Analyzing the Controversy Over Mexico’s Proposal to Ban Dubbing Films

'Roma' Cast and Crew at the AMACC (Mexican Film Academy) Awards

WORLD CIRCUIT: ‘To Dub Or Not To Dub?’ that is the question. Or, at least, the question causing considerable debate in Mexican entertainment circles—with potential repercussions in Latin America and Hollywood. Two weeks ago, Mexico’s powerful film academy, the “AMACC” (initials for its Spanish name, “Mexican Academy of Motion Pictures Arts and Sciences”), proposed a legal reform that would prohibit most non-Mexican films from being dubbed before distribution in Mexican cinemas.

What Is AMACC & Why Does Dubbing Matter?

First, a bit of background. Dubbing became technologically feasible and culturally popular in the 1940s. This overlapped, not coincidentally, with the widespread expansion of American film products around the world. Not so in Mexico, where our Southern neighbor became a quick exception. Fueled by nationalistic forces and protections tendencies shielding a local robust film industry, the Mexican government outright banned the dubbing of films. Calculating, quite correctly, that this would limit their appeal. The overwhelming majority of audiences, film festival crowds notwithstanding, do not like reading subtitles. This is true the world over. So the state of movies persisted in Mexico until about twenty years ago, when it’s Supreme Court declared the proscription unconstitutional.

Enter the AMACC – the influence and power of the Mexican film academy cannot be overstated. They are responsible for selecting Mexico’s submissions to the Goya and Academy Awards and bestow their own yearly prizes. Mexico is the Latin American country with the largest number of entertainment-related exports. It may seem peculiar that at a time when our own Academy appears to become the target of political ire at home, its Mexican counterpart can exert such influence as to be a megaphone for changes in law.

AMACC Logo

AMACC’s Dubbing Ban

So what exactly is the AMACC proposal? Spokespeople for the AMACC have hedged, hemmed, and hawed since Mexican Film Twitter lit ablaze when news first broke of the proposal. At the bottom, AMACC wants a reinstitution of the prohibition against dubbing films into Spanish, and would instead require all but children’s movies and documentaries presented in their native language with Spanish subtitles.

Purists may deem this not a big deal and even a no-brainer. Why would one want to listen to a modified track of a film, as opposed to the original recording? There is much to be said, indeed, for listening to a film exactly how it was meant to be heard. Would those in Mexico opposing the AMACC’s proposal like to hear, say, Elizabeth Debicki’s voice-over Marina de Tavira’s in a dubbed presentation of “Roma?” Doubtful.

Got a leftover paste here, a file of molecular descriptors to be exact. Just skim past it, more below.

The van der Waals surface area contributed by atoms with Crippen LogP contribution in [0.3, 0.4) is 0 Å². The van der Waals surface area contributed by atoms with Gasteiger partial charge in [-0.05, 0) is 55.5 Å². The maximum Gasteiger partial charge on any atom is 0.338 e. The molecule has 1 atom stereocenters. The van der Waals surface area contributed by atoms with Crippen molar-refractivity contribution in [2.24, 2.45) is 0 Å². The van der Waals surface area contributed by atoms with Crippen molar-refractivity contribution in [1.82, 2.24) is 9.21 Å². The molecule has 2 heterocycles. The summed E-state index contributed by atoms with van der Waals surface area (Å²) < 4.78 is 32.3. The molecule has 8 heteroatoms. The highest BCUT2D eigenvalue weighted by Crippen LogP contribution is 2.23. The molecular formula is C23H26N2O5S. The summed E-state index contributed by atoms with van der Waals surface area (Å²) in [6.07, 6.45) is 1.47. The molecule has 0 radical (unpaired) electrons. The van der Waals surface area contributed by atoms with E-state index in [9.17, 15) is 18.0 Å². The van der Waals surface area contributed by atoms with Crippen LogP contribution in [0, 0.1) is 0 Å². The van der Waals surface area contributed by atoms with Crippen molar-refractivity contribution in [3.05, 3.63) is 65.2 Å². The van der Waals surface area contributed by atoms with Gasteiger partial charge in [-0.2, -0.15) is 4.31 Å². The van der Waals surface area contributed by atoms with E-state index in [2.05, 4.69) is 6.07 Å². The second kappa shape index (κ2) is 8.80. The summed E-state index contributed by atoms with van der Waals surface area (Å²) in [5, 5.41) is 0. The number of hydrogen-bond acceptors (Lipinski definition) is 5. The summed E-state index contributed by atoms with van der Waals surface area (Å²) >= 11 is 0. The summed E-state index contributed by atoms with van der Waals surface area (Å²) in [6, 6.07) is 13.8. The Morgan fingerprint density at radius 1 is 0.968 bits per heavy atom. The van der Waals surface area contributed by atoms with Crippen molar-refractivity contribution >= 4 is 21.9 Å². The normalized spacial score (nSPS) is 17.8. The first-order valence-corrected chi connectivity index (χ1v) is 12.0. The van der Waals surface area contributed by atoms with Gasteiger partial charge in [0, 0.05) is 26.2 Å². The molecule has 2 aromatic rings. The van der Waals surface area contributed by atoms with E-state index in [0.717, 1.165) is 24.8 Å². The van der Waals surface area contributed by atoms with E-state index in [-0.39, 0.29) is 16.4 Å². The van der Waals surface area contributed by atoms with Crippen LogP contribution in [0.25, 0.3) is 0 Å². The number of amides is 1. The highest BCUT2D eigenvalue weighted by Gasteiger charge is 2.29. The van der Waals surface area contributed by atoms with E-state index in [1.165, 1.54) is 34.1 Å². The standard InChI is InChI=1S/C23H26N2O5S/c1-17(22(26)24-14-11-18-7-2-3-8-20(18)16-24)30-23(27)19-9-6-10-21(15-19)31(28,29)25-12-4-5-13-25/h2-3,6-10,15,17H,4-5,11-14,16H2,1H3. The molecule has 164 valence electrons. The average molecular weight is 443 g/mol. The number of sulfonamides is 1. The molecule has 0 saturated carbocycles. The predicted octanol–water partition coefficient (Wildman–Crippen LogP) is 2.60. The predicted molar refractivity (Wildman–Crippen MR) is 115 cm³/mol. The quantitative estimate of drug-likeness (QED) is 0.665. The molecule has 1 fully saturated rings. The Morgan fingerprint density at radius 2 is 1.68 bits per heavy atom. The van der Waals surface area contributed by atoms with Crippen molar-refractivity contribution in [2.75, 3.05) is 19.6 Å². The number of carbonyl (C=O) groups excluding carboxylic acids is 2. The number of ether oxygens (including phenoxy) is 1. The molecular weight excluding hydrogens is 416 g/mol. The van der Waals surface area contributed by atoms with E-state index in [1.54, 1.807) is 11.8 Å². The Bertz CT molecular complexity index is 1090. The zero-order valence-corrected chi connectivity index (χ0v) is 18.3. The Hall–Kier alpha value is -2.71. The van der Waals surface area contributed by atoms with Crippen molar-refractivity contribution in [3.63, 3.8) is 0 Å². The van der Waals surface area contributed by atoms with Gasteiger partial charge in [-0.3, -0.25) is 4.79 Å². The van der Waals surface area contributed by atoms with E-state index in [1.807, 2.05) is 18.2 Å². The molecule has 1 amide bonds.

Dubbing & Hollywood’s Bottom Line

But, as with most things, there are two languages, or sides, to this story. The original impetus for the 1940s-era ban in Mexico was, as mentioned, protectionism. No one doubts that at a time when Hollywood-produced films constitute between a third and a half of the films shown in Mexico, the Mexican academy is weary of protecting its own product. American readers are familiar with the phenomenon. Remember AMPAS members proposing bars on Netflix films?

More fundamentally, those that view the AMACC proposal with suspicion point out that dubbing gives access to more films to broader swaths of the population—not just Hollywood productions, but those from other countries earn larger audiences thanks to dubbing. It is also not inconsequential that dubbing is, itself, a vast Mexican industry; the largest in the region, providing that service for a host of other Latin American countries.

Least pleased of all have to be certain Hollywood studios that make substantial amounts from Mexico. “Avengers: End Game,” for example, grossed nearly $80 million from the country, not chump change, while Disney’s other summer hit, “Toy Story 4,” did similarly well, around a $60 million gross. There is no serious debate that a ban on dubbing will decrease grosses for those films—precisely the result AMACC wants.

Is this a bad thing? Readers will make their own judgments. Cultural appropriation, assimilation and encroachment are all concerns likely to resonate with certain American readers. Is protection (i.e., a tariff) the answer? Is it more Cuarons and Del Toros? That is, of course, easier said than done.

It is not clear how this controversy will be resolved south of the border. But its potential for reverberations across the globe is real, particularly in this time when other countries, too, look with increasing suspicion at relentless Hollywood invasion of their markets.

It’s good to know, at least, that it is not only our own Academy that can step in it every once in a while.

What say you? Should films be dubbed into local languages or heard in their original soundtrack?

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